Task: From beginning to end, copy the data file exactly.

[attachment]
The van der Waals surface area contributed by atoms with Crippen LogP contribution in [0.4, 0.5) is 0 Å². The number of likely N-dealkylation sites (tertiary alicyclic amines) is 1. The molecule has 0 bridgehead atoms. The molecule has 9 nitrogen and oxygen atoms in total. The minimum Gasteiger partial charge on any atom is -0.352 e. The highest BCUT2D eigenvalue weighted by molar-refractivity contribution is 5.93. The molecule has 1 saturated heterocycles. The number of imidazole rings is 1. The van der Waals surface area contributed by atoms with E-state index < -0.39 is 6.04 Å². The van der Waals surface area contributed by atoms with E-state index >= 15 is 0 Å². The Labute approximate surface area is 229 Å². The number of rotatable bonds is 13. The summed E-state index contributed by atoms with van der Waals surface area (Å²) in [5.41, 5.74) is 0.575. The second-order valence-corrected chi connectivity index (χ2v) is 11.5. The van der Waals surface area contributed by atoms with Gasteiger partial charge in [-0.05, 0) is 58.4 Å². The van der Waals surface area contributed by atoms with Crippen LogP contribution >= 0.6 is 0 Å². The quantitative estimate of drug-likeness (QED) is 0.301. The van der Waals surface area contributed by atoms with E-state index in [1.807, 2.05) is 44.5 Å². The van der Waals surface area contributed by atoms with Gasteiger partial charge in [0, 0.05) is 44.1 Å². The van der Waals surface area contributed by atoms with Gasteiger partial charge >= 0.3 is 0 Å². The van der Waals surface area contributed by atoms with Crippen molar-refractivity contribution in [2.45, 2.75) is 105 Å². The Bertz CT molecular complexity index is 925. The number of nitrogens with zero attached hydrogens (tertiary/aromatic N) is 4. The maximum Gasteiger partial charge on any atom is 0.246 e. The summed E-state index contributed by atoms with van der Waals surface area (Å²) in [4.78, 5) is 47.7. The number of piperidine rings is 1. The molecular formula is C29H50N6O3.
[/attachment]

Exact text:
The van der Waals surface area contributed by atoms with Crippen LogP contribution in [0.4, 0.5) is 0 Å². The number of likely N-dealkylation sites (tertiary alicyclic amines) is 1. The molecule has 0 bridgehead atoms. The molecule has 9 nitrogen and oxygen atoms in total. The minimum Gasteiger partial charge on any atom is -0.352 e. The highest BCUT2D eigenvalue weighted by molar-refractivity contribution is 5.93. The molecule has 1 saturated heterocycles. The number of imidazole rings is 1. The van der Waals surface area contributed by atoms with E-state index < -0.39 is 6.04 Å². The van der Waals surface area contributed by atoms with E-state index >= 15 is 0 Å². The Labute approximate surface area is 229 Å². The number of rotatable bonds is 13. The summed E-state index contributed by atoms with van der Waals surface area (Å²) in [5.41, 5.74) is 0.575. The second-order valence-corrected chi connectivity index (χ2v) is 11.5. The van der Waals surface area contributed by atoms with Gasteiger partial charge in [-0.05, 0) is 58.4 Å². The van der Waals surface area contributed by atoms with Crippen LogP contribution >= 0.6 is 0 Å². The quantitative estimate of drug-likeness (QED) is 0.301. The van der Waals surface area contributed by atoms with E-state index in [1.807, 2.05) is 44.5 Å². The van der Waals surface area contributed by atoms with Gasteiger partial charge in [0, 0.05) is 44.1 Å². The van der Waals surface area contributed by atoms with Gasteiger partial charge >= 0.3 is 0 Å². The van der Waals surface area contributed by atoms with Crippen molar-refractivity contribution in [2.45, 2.75) is 105 Å². The Bertz CT molecular complexity index is 925. The number of nitrogens with zero attached hydrogens (tertiary/aromatic N) is 4. The maximum Gasteiger partial charge on any atom is 0.246 e. The summed E-state index contributed by atoms with van der Waals surface area (Å²) in [4.78, 5) is 47.7. The number of piperidine rings is 1. The molecular formula is C29H50N6O3.